The knot in the plug

Standard

Picture of Vintage Singer motor plug

In case you don’t recognise it, that’s a vintage Singer motor plug of the most common type, shown here without the two screws which hold it together.  In most installations there are two leads connected to one of these – one to the mains plug and one to the foot pedal, and it’s those cut-off leads you see sticking out the back here.

When you consider that all of these plugs are well over 60 years old and many of them are still on the end of the original cables, it’s hardly surprising that most are in a bit of a state inside.  Actually, some of them are downright scary, but that’s something for another blog post.

This one wasn’t too bad as these things go, but I’m in awe of whoever had the patience to knit this little lot with the old rubber-covered wires in such a confined space …

Photo of inside of vintage Singer sewing machine motor plug

Picture of wiring in vintage Singer motor plug

It’s bad enough rewiring one of these plugs with modern cable which is both thinner and more flexible, but to do it with two fat old rubber-covered cables that needed forcing through the hole in the plug body to start with must have been a real PITA.  And in case you’re wondering, the purpose of the knot is to act as strain-relief i.e. to stop the leads pulling out when No 1 child runs past the end of your table at high speed and trips over the mains lead that you’d just told him for the third time to be careful of.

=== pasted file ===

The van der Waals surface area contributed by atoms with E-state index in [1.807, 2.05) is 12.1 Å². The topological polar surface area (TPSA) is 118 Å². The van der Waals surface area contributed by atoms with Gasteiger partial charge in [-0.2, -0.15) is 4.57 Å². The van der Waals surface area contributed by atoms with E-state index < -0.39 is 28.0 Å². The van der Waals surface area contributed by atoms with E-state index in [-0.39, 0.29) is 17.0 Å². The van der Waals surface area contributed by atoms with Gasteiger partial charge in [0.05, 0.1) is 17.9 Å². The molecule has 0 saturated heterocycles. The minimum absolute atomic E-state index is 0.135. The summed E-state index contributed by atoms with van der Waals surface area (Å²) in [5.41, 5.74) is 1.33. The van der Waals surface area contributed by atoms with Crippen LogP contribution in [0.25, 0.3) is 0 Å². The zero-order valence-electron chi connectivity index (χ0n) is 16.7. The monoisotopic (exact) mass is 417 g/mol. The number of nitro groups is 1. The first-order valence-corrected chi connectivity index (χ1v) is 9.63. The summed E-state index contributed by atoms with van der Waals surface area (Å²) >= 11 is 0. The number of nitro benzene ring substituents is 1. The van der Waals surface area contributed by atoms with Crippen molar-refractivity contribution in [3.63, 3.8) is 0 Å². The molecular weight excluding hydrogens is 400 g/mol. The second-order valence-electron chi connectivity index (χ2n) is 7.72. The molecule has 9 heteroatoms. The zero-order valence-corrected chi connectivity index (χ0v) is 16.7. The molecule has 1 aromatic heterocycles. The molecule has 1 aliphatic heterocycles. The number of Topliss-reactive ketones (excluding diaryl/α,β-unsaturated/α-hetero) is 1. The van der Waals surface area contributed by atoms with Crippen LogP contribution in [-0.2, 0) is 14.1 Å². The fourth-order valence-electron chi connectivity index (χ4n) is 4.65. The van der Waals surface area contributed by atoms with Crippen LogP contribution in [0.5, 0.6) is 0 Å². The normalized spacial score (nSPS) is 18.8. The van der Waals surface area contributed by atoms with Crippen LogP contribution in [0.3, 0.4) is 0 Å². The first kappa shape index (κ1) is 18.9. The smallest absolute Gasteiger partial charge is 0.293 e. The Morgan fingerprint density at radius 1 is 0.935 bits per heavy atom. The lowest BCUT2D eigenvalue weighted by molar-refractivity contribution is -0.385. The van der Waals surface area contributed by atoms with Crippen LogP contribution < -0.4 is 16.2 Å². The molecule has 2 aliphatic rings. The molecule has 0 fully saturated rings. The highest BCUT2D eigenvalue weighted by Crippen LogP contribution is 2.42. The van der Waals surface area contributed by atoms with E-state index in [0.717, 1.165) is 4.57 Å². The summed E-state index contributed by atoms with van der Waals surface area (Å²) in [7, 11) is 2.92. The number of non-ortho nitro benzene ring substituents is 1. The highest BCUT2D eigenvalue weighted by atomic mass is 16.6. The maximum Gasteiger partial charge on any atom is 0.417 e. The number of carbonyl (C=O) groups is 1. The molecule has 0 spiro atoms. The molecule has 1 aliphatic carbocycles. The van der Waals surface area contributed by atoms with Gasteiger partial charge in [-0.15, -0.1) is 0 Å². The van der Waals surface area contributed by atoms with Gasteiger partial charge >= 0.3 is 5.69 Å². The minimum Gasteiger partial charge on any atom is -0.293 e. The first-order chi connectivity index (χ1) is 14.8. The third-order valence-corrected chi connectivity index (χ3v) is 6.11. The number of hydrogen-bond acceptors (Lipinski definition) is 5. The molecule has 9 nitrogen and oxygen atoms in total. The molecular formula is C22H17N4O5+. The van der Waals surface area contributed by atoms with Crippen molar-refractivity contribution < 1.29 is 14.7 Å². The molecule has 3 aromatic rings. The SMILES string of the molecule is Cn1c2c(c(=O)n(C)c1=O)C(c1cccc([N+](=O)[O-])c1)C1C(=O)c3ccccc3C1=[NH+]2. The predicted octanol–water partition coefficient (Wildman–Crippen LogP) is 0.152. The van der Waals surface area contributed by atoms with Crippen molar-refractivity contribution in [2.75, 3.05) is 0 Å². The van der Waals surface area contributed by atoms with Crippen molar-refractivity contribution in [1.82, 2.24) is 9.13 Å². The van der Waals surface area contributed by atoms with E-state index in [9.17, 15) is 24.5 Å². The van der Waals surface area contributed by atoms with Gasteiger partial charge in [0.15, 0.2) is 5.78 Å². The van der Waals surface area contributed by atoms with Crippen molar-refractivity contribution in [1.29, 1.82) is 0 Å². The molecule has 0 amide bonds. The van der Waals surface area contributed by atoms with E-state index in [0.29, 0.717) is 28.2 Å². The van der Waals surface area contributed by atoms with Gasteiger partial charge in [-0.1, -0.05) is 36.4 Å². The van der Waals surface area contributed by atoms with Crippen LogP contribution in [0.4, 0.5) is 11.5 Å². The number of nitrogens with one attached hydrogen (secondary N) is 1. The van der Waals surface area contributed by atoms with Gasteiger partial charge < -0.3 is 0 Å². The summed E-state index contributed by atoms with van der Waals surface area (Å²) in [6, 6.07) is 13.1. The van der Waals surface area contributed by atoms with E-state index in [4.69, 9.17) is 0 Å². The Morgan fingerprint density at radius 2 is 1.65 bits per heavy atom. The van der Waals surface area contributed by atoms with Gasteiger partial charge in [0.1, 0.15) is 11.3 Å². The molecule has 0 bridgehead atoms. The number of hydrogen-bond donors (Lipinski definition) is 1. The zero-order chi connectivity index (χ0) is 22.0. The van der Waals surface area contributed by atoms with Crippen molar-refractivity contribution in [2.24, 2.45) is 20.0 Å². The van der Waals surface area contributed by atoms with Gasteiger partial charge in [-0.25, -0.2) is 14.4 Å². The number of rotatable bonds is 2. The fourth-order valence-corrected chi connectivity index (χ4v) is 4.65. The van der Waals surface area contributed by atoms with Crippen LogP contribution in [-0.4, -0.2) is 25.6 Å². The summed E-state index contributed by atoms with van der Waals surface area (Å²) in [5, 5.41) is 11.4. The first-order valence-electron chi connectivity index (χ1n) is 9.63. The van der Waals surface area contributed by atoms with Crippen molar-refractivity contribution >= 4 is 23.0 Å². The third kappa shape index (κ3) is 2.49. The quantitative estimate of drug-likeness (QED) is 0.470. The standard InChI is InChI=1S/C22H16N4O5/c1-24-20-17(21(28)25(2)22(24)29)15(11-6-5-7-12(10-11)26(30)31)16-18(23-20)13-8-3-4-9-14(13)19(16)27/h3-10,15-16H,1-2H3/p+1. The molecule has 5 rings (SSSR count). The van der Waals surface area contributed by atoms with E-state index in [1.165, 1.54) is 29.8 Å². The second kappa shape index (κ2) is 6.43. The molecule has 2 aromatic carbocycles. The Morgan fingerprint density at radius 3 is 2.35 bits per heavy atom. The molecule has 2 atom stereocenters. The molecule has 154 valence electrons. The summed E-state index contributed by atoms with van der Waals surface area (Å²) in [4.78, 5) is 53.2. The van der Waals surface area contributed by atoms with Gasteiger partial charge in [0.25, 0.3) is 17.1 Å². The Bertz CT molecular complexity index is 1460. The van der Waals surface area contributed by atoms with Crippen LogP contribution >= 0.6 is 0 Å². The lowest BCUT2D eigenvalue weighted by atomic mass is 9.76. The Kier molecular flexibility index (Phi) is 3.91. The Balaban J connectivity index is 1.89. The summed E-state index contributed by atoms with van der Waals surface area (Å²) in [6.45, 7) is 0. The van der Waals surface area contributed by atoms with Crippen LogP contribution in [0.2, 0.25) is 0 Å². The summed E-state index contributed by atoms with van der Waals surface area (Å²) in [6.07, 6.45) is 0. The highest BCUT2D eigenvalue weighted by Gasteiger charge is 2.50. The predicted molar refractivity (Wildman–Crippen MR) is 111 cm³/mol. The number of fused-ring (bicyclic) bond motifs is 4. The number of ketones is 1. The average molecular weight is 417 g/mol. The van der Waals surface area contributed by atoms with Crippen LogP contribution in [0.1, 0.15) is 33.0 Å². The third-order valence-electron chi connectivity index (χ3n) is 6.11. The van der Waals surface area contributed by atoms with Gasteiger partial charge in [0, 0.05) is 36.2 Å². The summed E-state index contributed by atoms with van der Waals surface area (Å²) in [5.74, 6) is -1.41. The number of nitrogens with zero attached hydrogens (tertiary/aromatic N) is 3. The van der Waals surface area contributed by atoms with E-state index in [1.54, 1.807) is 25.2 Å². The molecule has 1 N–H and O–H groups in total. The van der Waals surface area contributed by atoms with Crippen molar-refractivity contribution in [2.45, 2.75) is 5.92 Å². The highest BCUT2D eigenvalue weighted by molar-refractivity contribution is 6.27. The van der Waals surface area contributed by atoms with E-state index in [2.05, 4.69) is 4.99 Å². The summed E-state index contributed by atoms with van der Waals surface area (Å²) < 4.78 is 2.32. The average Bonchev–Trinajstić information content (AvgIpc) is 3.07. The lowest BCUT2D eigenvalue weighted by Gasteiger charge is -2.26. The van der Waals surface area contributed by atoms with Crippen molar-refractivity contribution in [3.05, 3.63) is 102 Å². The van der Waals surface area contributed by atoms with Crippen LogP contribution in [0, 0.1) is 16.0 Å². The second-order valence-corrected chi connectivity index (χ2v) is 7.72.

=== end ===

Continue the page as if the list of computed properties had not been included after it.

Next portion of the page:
While I’m having an explain here, if you’ve never used a vintage Singer electric, you might be bemused to know that the motor socket lives more or less under the handwheel, and that plug goes into it in such a way that the two leads come out the top of it, not, as you might reasonably expect, out the bottom.  Yes, that does mean that the leads can rub against the handwheel as it rotates at a fair old rate of knots, particularly if the motor bracket’s at the top limit of its adjustment (ie the motor’s as high up as you can get it).  I too think that’s very silly, but apparently the reason they did it like that is so the leads didn’t get in the way of you removing the lid of the storage compartment.

Or so they say.  I’m more inclined to thinking they just screwed up, simple as that, and took far too long to replace that plug with the one which has a cable going in each side rather than two on the top.  It’s a big improvement is that, and it’s actually a bit easier to rewire, for which people like me are truly thankful.

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